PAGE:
An apparent pump and dump cryptocurrency scheme has some pretty big names embroiled in it.
Spotted on Engadget, a class-action lawsuit has named boxing champion Floyd Mayweather, reality television star/mogul Kim Kardashian and LeBron James’ favorite victim Paul Pierce as defendants for promoting a cryptocurrency called EthereumMax.
Finbold reports plaintiffs sued the celebrities and unidentified individuals behind the faux Ehtereum cryptocurrency claiming they caused the value to skyrocket so “they could sell their portion of the Float for a profit.” The lawsuit states anyone who has invested in the cryptocurrency between May 14th and June 27th, 2021 is listed as a defendant.
A report from Gizmodo states that claimants involved in the lawsuit are accusing the named and still unidentified defendants of perpetuating a “pump and dump” scheme which is when investors quickly sell off their shares after orchestrating a sharp rise in stock or, in this case, cryptocurrency’s value. The lawsuit noted that the digital coin rose 632 percent after Pierce and Mayweather promoted it. The boxer even had EthereumMax URL on his boxing shorts during his cash grab; oops, we mean exhibition match with Logan Paul, while Pierce tweeted about cryptocurrency.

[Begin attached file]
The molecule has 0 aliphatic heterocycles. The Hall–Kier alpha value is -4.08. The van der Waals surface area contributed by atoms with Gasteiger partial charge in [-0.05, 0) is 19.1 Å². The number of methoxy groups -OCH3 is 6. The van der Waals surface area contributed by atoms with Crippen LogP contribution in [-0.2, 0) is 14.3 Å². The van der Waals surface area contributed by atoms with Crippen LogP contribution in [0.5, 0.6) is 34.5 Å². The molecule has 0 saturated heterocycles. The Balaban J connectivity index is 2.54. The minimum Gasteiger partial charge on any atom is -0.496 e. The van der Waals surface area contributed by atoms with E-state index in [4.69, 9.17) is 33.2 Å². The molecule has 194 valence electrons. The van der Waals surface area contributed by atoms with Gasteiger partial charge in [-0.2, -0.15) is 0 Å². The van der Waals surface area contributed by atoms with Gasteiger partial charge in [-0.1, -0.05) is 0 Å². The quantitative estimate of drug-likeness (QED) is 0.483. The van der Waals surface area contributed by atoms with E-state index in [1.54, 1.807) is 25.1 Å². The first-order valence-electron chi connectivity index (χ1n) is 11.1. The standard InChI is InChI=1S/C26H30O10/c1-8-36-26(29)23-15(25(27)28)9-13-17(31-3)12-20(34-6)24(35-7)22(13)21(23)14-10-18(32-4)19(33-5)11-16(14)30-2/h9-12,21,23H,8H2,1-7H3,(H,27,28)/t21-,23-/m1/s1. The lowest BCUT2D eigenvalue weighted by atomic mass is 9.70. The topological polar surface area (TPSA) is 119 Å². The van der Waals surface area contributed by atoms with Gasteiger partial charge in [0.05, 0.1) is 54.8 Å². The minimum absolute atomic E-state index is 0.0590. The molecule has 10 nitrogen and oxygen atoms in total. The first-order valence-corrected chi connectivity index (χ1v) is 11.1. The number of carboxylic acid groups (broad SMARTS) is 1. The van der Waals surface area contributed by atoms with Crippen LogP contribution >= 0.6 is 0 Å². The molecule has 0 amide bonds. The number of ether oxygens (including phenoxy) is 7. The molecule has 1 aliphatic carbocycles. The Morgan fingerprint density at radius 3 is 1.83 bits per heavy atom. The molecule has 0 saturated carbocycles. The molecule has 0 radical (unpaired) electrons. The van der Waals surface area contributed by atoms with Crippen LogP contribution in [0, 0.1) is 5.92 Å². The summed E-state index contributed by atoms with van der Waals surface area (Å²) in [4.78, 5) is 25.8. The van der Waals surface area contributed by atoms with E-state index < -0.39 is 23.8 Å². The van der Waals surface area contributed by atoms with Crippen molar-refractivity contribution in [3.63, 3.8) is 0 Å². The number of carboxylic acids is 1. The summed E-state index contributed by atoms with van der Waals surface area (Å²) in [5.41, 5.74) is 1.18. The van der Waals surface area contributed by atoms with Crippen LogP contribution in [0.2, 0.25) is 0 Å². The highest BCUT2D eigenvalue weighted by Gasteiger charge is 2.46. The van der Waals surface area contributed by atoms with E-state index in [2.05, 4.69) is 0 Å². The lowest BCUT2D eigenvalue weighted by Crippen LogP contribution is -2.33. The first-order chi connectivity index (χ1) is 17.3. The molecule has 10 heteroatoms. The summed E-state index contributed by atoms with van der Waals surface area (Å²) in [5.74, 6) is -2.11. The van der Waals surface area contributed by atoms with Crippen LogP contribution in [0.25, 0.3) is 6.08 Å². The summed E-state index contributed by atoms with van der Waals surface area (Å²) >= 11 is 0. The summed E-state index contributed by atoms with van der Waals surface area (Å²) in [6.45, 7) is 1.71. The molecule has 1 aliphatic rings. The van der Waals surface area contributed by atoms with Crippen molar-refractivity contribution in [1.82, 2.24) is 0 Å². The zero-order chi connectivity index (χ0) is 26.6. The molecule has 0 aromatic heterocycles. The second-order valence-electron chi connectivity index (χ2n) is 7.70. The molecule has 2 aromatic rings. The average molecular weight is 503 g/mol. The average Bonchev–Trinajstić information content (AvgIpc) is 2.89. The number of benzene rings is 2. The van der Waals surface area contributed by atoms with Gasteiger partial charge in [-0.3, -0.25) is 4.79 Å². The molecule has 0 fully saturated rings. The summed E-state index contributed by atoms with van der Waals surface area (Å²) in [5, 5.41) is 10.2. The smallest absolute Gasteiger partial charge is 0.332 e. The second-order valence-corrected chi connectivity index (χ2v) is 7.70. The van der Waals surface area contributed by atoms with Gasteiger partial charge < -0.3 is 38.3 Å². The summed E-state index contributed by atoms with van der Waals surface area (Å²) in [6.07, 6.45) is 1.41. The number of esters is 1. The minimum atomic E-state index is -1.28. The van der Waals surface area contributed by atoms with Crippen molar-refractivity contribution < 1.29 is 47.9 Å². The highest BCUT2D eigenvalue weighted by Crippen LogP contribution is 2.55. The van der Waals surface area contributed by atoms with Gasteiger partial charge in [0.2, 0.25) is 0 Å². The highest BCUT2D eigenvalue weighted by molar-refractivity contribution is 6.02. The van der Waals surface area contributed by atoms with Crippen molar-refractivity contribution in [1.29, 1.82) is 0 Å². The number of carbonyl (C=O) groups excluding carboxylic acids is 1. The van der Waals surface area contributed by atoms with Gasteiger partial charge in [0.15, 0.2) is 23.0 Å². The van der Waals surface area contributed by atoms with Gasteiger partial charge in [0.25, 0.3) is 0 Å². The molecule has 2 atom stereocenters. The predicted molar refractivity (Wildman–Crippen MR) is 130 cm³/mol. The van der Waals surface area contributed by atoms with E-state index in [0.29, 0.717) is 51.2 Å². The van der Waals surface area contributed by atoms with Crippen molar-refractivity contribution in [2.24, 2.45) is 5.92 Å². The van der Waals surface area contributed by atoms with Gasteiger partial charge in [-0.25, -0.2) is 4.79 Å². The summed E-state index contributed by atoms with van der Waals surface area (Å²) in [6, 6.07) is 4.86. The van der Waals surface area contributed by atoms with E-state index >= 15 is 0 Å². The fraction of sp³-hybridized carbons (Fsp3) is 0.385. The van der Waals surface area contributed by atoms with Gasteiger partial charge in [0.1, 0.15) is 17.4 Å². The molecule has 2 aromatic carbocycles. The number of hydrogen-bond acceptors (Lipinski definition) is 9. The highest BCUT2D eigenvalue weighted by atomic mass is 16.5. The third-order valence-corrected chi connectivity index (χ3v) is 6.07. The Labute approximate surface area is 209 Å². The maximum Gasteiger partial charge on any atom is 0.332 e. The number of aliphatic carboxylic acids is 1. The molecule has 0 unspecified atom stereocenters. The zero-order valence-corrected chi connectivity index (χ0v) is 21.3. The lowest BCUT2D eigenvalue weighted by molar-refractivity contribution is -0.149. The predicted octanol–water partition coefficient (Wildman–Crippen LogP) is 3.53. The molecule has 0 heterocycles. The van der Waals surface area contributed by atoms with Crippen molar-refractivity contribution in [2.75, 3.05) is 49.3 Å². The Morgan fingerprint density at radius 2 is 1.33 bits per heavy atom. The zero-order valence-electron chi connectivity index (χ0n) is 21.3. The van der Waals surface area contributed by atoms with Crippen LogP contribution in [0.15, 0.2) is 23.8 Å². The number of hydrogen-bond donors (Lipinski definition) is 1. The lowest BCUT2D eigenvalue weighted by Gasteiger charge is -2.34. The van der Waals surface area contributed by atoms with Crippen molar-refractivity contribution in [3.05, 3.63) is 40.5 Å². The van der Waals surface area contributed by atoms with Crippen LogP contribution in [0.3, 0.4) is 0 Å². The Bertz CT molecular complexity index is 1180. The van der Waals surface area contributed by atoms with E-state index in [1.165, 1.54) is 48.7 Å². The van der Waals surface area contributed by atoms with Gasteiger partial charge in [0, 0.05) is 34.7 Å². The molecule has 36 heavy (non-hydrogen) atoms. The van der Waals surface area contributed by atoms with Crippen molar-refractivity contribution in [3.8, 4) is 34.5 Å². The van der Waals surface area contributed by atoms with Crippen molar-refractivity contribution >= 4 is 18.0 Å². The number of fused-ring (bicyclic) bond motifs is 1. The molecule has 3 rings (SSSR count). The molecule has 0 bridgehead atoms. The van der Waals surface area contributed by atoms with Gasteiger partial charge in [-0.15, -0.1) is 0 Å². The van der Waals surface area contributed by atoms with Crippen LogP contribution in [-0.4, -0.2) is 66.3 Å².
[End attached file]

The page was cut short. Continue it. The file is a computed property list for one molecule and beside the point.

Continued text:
Kim Kardashian spoke about EthereumMax on her Instagram Stories, telling her followers she allegedly heard about it from her friends while sharing a link to its website. According to a Morning Consult survey, 19 percent of people said they invested in EthereumMax after Kardashian spoke about it. According to the lawsuit, the coin’s value drastically dipped 98 percent after Kardashian plugged it. Digital wallet activity shows the people behind the coin quickly sold off their shares before the price plunged.
Celebrities promoting cryptocurrencies and NFTs are nothing new it’s becoming quite the norm as the wave continues to get bigger. Also, it’s not new for celebs to be allegedly involved in blockchain scams. Mayweather has already been caught up in some crypto shenanigans for failing to report to disclose that he was paid $100,000 to promote Centra Tech’s 2017 initial coin offering to the Securities and Exchange Commission in 2018.
We will be keeping an eye on this lawsuit.
Photo: Cliff Hawkins / Getty